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nice tuna sandwich

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About nice tuna sandwich

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    HPC Poster
  1. We just had a cracking sunny hot weekend, to which this screwed up thread is the perfect antidote. In all probability none of this sh!t will happen, best not to spend your lives thinking about it. What a waste. Yet it sums up the crappy HPC vibe. I'm falling out of love, may come back here from time to time in the future, or I may not in which case: adieu guys, please think about the positives in life too.
  2. can't help thinking the best strategy is to buy (modestly and advantageously), live in, and hold anyone disagree?
  3. We kill cows, we put a bolt in their head because we can make them into a hamburger and eat them. And yet, someone might have more affection for a cow than for a fellow human (think Daily Mail reader v Tottenham rioter). Give them rioterburger and you can keep your human rights.
  4. Just had a quick look at the prospectus http://www.nationalgrid.com/NR/rdonlyres/C7555550-52CD-4CDD-9833-7023554AEE80/49009/10199_1_NG_retailbond_brochure_v6_Final_Singles.pdf and I think the telegraph article may be misleading. Way I read it, coupon (initial rate of interest) appears to be simply 1.25%, NOT RPI+1.25% . On an investment of £2000 that is £12.80 every 6 months. The coupon rate will rise with inflation. In the example given, if RPI was 5% then on an investment of £2000 the 6 monthly interest payment would rise from £12.80 to £13.20 next year etc etc. Then in October 2021, assuming NG does not default, you get back a minimum of the original £2000 plus an adjustment for inflation. Maybe you can add these things together and come up with an overall interest rate of RPI+1.25% over the life of the bond but that doesn't sound hugely attractive to me edit: 2021 not 2011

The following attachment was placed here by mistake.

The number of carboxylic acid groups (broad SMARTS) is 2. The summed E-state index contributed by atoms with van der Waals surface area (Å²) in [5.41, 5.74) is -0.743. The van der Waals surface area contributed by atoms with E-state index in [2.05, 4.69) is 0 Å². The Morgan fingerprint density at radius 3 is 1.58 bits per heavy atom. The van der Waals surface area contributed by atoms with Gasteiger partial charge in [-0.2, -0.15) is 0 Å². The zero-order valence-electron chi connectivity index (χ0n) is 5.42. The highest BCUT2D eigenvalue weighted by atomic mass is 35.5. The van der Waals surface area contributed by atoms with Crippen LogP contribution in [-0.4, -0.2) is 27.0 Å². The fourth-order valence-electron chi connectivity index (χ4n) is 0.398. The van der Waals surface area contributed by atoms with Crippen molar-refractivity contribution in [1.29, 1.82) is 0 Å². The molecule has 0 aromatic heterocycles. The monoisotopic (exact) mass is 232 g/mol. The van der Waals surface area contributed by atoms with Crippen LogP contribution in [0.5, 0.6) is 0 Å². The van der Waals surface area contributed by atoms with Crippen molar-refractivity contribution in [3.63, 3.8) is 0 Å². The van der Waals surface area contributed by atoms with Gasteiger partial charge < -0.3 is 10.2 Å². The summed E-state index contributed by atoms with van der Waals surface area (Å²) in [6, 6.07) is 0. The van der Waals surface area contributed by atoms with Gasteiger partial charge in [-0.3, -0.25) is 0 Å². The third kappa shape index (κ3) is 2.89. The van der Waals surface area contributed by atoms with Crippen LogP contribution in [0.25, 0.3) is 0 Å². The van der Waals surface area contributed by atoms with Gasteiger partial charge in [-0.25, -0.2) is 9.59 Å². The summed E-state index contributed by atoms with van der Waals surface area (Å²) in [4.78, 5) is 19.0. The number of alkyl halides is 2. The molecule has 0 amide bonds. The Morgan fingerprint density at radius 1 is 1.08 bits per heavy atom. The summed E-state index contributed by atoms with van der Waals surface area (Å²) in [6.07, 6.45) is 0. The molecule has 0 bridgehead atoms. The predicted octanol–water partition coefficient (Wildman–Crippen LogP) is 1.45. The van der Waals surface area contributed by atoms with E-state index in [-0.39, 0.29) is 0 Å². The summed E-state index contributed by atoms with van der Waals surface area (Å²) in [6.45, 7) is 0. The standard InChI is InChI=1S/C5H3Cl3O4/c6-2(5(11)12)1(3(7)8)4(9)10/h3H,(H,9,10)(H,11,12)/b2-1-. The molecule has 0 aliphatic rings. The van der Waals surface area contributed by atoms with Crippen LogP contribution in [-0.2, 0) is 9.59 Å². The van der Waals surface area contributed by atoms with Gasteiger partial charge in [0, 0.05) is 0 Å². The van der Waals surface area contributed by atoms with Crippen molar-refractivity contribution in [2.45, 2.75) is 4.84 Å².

5. Yes it can: if the average house gets better; or if the intrinsic value of a unit of housing rises because population growth and hence demand outstrips supply. The last 100 years have proved this, surely
  6. I'm wondering is 100% the ceiling - or could the bond drop to 25% of par for a yield of 300%? Has this ever happened?
  7. Does this mean that the price of the bonds has dropped so low that the yield in one year, would be 98%? If so, presumably this is because investors think it is extremely unlikely they will ever get paid or get any of their capital back? Sorry to sound thick, just trying to understand
  8. Chris, I would like to understand this but i don't understand exactly what it means. Could you please explain in simple terms what this means?
  9. re: One in three households has never worked in Liverpool That's nothing: Here in the South West, more like nine in ten households has never worked in Liverpool
  10. I think this guy has it right in the third paragraph. He can and should borrow more to buy (smartly this time) another place, rent out the original place, and sell in a few years when the market more favourable. Why would you sell any hard asset at a loss if you didn't need to?
  11. I'd spend it all on shrubs of blackthorn, cherry, hawthorne and hazel. I'd plant them in a line, and that would be my hedge against inflation.
  12. Hamish: competition, hurdle and companies. Just for your info, not trying to be smart or anything, but maybe it would look bad if you made those slips at work. Good luck with the growing family.
  13. mightytharg, I think you have come across very well in this interesting thread However here is the point in "The Green Book" where I stopped reading: THE LAW OF SOCIETY Law represents the other problem, parallel to that of the instrument of government, which has not been resolved. Although it was dealt with in different periods of history, the problem still persists today. For a committee or an assembly to be empowered to draft the law of society is both invalid and undemocratic. It is also invalid and undemocratic for the law of society to be abrogated or amended by individual, a committee, or an assembly. What then is the law of society? Who drafts it and what is its relevance to democracy? The natural law of any society is grounded in either tradition (custom) or religion. Any other attempt to draft law outside these two sources is invalid and illogical. Constitutions cannot be considered the law of society. A constitution is fundamentally a (man-made) positive law, and lacks the natural source from which it must derive its justification. If in the UK we followed that path, we might still be stoning adulterers or burning witches. Very interesting point to debate though about the ownership of multiple houses being an immoral, in that it is a way of controlling others, limiting their freedom. My counterargument would be that a person with capital can acquire two houses, and offer for one rent- allowing a person who has not yet accumulated capital to share in good housing. Which in principle is good.
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